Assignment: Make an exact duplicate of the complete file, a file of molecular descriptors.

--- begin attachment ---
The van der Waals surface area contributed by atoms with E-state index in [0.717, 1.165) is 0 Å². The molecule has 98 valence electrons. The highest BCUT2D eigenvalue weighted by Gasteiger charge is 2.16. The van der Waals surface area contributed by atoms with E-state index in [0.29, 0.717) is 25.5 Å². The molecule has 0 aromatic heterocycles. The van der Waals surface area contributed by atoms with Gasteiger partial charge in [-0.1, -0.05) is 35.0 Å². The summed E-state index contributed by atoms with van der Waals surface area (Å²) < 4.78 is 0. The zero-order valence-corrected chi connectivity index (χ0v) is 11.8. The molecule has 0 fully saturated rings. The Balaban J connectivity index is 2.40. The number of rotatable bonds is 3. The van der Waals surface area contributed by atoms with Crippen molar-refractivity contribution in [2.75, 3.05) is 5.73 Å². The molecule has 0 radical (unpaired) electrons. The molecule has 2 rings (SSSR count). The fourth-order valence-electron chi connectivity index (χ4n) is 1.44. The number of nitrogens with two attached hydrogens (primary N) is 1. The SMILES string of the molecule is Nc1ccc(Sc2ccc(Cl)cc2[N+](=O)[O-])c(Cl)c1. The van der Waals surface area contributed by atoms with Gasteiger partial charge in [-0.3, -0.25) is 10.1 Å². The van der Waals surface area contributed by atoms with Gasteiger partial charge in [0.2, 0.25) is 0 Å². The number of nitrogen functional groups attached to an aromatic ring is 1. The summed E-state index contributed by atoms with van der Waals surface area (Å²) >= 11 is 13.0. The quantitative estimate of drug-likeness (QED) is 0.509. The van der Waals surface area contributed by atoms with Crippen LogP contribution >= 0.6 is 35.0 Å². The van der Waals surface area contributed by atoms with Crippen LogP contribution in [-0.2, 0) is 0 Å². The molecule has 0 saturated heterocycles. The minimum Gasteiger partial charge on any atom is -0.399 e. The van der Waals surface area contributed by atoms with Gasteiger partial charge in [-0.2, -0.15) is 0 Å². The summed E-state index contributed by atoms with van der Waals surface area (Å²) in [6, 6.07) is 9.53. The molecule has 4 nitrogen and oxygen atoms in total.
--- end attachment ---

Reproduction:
The van der Waals surface area contributed by atoms with E-state index in [0.717, 1.165) is 0 Å². The molecule has 98 valence electrons. The highest BCUT2D eigenvalue weighted by Gasteiger charge is 2.16. The van der Waals surface area contributed by atoms with E-state index in [0.29, 0.717) is 25.5 Å². The molecule has 0 aromatic heterocycles. The van der Waals surface area contributed by atoms with Gasteiger partial charge in [-0.1, -0.05) is 35.0 Å². The summed E-state index contributed by atoms with van der Waals surface area (Å²) < 4.78 is 0. The zero-order valence-corrected chi connectivity index (χ0v) is 11.8. The molecule has 0 fully saturated rings. The Balaban J connectivity index is 2.40. The number of rotatable bonds is 3. The van der Waals surface area contributed by atoms with Crippen molar-refractivity contribution in [2.75, 3.05) is 5.73 Å². The molecule has 0 radical (unpaired) electrons. The molecule has 2 rings (SSSR count). The fourth-order valence-electron chi connectivity index (χ4n) is 1.44. The number of nitrogens with two attached hydrogens (primary N) is 1. The SMILES string of the molecule is Nc1ccc(Sc2ccc(Cl)cc2[N+](=O)[O-])c(Cl)c1. The van der Waals surface area contributed by atoms with Gasteiger partial charge in [-0.3, -0.25) is 10.1 Å². The van der Waals surface area contributed by atoms with Gasteiger partial charge in [0.2, 0.25) is 0 Å². The number of nitrogen functional groups attached to an aromatic ring is 1. The summed E-state index contributed by atoms with van der Waals surface area (Å²) >= 11 is 13.0. The quantitative estimate of drug-likeness (QED) is 0.509. The van der Waals surface area contributed by atoms with Crippen LogP contribution >= 0.6 is 35.0 Å². The van der Waals surface area contributed by atoms with Crippen LogP contribution in [-0.2, 0) is 0 Å². The molecule has 0 saturated heterocycles. The minimum Gasteiger partial charge on any atom is -0.399 e. The van der Waals surface area contributed by atoms with Gasteiger partial charge in [-0.2, -0.15) is 0 Å². The summed E-state index contributed by atoms with van der Waals surface area (Å²) in [6, 6.07) is 9.53. The molecule has 4 nitrogen and oxygen atoms in total.